The pole holds an octagonal platform with eight cameras on the sides and one on top. Every minute, the cameras take bursts of high-definition photos to allow online users to get a virtual tour of the area. The riders, decked out in Google T-shirts and white helmets, are currently visiting well-known sites such as the Chateau de Versailles west of Paris, the Jardin du Luxembourg on the city’s Left Bank, and Les Halles in the busy center of the French capital; they’ll be done mapping Paris as of the August 20. Northern France is next, and then in the fall, the south. Similar tricycles already hit the UK and Italy earlier this year, but Greece is not next on the list; authorities there want more privacy safeguards in place before they allow the cameras in. As for the bikers themselves, they’re enjoying their time cruising the city. “I rode two hours this morning,” said 25-year-old Gregory Landais, who was taking a break after cruising through La Defense, France’s touch of Manhattan. “For a site like this, it can take up to five hours.”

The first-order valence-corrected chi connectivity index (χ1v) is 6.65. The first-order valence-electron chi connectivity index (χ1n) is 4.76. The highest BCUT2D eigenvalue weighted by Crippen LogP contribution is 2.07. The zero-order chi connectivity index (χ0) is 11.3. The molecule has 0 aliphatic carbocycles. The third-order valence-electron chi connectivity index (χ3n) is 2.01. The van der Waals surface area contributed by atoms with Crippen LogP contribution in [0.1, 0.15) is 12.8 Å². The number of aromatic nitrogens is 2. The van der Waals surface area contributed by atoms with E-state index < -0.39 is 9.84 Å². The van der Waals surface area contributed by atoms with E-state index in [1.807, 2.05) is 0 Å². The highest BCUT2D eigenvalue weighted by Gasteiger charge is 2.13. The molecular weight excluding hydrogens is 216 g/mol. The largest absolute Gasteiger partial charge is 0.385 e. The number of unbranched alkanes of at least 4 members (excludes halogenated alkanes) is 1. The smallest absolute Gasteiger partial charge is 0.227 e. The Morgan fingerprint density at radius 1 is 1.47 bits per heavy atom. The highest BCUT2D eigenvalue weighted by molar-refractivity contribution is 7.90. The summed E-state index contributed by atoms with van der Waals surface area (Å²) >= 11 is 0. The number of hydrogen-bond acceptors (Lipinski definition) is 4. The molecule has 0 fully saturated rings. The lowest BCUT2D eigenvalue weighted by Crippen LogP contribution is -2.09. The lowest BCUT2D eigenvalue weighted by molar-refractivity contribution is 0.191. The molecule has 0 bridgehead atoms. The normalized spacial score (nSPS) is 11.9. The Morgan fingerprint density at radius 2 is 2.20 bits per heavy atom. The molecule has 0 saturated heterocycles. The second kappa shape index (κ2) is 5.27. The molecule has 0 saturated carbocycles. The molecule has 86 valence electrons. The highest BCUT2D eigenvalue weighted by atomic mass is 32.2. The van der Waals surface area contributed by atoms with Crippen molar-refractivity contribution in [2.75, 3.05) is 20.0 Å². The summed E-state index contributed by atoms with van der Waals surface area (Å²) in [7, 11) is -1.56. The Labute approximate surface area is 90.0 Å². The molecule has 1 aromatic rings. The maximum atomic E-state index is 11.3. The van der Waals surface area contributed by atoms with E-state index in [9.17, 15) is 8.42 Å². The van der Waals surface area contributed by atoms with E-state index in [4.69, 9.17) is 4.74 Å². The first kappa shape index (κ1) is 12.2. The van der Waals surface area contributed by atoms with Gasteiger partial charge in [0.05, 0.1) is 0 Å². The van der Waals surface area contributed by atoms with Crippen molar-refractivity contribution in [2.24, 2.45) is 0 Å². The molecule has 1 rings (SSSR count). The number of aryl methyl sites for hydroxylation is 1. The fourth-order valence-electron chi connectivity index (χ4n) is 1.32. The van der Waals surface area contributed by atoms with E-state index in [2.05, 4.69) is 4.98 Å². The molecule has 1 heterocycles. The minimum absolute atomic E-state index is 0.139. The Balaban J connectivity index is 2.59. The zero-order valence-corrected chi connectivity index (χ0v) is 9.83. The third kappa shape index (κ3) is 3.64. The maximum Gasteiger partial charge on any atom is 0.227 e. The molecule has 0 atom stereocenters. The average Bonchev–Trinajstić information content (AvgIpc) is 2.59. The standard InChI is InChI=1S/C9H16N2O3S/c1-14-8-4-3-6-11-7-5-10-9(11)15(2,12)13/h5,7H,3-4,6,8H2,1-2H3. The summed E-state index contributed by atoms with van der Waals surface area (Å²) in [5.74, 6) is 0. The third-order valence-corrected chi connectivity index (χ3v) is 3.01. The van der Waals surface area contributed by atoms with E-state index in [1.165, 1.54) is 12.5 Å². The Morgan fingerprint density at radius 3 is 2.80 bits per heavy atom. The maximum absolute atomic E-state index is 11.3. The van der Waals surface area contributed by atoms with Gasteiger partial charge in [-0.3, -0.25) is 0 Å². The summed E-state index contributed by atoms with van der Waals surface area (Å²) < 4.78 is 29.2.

Mapping the Swine Flu

imageNothing says “pandemic” like a scary map! Even though the swine flu may not be the next black plague, you can still chart its progress with fun cartography.

The MSNBC Map is one of those color-by-numbers guys: peach is good, maroon is bad. The Google Map gives a little more detail with ages and symptoms, while the BBC map is interactive, showing the flu’s progression through the world.

What If Your City Got Nuked?